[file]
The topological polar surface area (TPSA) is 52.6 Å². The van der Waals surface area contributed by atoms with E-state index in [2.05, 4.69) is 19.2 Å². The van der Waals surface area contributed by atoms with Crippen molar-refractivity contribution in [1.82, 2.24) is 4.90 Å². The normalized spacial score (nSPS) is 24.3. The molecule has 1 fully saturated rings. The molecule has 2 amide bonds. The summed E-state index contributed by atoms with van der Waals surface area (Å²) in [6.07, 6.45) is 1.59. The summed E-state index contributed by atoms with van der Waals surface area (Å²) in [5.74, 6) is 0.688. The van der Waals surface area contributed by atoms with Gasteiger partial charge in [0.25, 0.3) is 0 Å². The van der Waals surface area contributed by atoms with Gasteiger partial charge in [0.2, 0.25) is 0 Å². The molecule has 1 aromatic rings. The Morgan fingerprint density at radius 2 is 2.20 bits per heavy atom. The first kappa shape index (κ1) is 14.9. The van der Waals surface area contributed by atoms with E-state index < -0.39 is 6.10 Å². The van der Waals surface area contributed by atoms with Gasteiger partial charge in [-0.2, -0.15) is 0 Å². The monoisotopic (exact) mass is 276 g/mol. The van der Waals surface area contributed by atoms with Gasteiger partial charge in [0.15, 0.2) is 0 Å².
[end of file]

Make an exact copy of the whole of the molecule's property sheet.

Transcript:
The topological polar surface area (TPSA) is 52.6 Å². The van der Waals surface area contributed by atoms with E-state index in [2.05, 4.69) is 19.2 Å². The van der Waals surface area contributed by atoms with Crippen molar-refractivity contribution in [1.82, 2.24) is 4.90 Å². The normalized spacial score (nSPS) is 24.3. The molecule has 1 fully saturated rings. The molecule has 2 amide bonds. The summed E-state index contributed by atoms with van der Waals surface area (Å²) in [6.07, 6.45) is 1.59. The summed E-state index contributed by atoms with van der Waals surface area (Å²) in [5.74, 6) is 0.688. The van der Waals surface area contributed by atoms with Gasteiger partial charge in [0.25, 0.3) is 0 Å². The van der Waals surface area contributed by atoms with Gasteiger partial charge in [0.2, 0.25) is 0 Å². The molecule has 1 aromatic rings. The Morgan fingerprint density at radius 2 is 2.20 bits per heavy atom. The first kappa shape index (κ1) is 14.9. The van der Waals surface area contributed by atoms with E-state index < -0.39 is 6.10 Å². The van der Waals surface area contributed by atoms with Gasteiger partial charge in [-0.2, -0.15) is 0 Å². The monoisotopic (exact) mass is 276 g/mol. The van der Waals surface area contributed by atoms with Gasteiger partial charge in [0.15, 0.2) is 0 Å².